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Looking Ahead in Treating Follicular Lymphoma

Panelists: Ian W. Flinn, MD, PhD, Sarah Cannon Research Institute; Matthew Lunning, DO, University of Nebraska Medical Center; John M. Pagel, MD, PhD, Swedish Cancer Institute; Pier Luigi Zinzani, MD, PhD, University of Bologna
Published: Tuesday, Sep 10, 2019



Transcript: 

Ian W. Flinn, MD, PhD: Let’s talk about BTK [Bruton tyrosine kinase] inhibitors in follicular lymphoma. I think they’re commonly prescribed, more commonly than you would imagine in the relapsed setting in patients with that. That’s despite the data, right? Right, Matt? I mean, there are data that suggest that that’s not a good thing to do. There are also data to suggest single-arm study, but in the frontline maybe we’re getting different results, although it’s hard to interpret.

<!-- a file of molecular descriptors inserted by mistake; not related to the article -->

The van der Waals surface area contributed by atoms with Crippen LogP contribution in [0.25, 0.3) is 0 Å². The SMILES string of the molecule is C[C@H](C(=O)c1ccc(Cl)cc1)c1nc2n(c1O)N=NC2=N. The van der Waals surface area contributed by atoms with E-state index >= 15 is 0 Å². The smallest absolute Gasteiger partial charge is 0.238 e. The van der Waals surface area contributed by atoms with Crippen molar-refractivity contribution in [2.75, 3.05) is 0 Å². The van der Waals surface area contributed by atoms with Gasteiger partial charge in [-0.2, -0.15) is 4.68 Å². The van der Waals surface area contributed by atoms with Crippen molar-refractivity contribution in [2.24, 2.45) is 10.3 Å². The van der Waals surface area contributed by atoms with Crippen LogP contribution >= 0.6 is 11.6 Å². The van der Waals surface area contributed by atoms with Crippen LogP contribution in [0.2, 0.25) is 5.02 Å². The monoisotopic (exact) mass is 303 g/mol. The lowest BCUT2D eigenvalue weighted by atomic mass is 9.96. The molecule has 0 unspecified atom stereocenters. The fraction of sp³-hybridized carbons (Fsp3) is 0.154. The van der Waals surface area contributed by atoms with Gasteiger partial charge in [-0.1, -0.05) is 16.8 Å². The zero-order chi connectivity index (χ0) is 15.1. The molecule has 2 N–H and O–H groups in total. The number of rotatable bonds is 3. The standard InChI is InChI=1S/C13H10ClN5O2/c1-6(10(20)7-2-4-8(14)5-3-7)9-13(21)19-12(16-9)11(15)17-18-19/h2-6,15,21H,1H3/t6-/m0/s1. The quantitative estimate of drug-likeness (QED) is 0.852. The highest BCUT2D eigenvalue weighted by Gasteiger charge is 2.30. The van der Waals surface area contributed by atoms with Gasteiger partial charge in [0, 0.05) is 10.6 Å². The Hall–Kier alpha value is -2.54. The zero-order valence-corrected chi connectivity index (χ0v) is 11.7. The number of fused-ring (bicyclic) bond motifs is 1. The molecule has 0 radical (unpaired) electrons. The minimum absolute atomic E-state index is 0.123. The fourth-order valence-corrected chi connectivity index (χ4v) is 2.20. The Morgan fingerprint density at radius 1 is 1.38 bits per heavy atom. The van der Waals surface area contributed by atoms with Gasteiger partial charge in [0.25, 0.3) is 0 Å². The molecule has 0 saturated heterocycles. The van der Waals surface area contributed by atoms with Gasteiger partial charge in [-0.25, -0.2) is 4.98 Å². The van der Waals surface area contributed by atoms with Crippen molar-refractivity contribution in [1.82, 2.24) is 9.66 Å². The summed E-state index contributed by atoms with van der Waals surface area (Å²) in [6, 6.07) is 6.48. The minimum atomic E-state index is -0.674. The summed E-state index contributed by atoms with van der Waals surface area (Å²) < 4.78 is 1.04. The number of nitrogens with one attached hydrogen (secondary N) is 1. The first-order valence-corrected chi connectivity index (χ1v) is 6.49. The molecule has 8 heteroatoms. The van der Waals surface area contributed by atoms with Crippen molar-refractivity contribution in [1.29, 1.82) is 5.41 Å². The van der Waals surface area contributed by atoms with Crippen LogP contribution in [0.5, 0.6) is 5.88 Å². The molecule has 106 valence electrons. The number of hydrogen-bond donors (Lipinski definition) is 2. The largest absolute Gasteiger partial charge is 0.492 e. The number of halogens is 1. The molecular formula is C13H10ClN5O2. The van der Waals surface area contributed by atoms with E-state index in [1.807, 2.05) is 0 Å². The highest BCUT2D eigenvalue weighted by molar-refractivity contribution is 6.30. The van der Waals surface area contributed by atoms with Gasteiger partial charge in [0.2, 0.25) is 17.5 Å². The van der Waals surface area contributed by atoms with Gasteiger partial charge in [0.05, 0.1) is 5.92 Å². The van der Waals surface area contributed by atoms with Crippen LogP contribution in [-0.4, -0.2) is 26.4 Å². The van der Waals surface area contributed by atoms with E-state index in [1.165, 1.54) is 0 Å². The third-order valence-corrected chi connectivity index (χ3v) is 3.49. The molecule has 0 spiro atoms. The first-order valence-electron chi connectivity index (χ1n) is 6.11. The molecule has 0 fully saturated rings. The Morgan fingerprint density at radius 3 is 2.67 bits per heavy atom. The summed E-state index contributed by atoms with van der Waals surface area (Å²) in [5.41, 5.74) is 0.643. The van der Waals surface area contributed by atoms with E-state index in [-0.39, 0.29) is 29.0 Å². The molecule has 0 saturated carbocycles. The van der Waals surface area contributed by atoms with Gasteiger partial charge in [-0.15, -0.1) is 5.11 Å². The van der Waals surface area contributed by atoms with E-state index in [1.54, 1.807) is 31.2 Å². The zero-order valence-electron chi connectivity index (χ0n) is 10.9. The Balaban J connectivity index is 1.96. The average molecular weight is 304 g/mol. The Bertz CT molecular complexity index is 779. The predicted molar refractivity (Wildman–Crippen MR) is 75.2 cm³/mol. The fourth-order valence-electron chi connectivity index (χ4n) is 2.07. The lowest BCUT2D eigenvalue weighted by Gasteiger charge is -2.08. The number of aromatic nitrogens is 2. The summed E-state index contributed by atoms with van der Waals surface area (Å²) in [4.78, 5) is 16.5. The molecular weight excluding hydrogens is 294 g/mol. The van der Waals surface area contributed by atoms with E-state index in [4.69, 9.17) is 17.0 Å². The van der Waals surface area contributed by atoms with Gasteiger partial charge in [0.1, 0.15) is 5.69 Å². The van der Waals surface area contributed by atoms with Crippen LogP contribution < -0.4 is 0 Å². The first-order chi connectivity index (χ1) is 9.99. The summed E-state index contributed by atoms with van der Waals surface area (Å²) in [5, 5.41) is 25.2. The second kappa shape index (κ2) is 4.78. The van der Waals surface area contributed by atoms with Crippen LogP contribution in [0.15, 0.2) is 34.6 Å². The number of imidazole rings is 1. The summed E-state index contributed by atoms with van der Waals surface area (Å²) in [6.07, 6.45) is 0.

Matthew Lunning, DO: And I think that it’s taken 1 of those wins where this is non-Hodgkin lymphoma or indolent non-Hodgkin lymphoma that works, that’s approved in marginal zone. It’s approved in Waldenstrom macroglobulinemia; it’s approved in CLL [chronic lymphocytic leukemia[, SLL [small lymphocytic lymphoma]. If it’s approved in there, why wouldn’t it work in follicular lymphoma? And I think you know the data that have been shown to date that it’s not a very effective drug in follicular lymphoma, especially in the patients who are refractory to rituximab. That’s where I think the drug has toxicities to it; it has risks. And I don’t know that it has necessarily a place in follicular lymphoma speaking specifically to ibrutinib.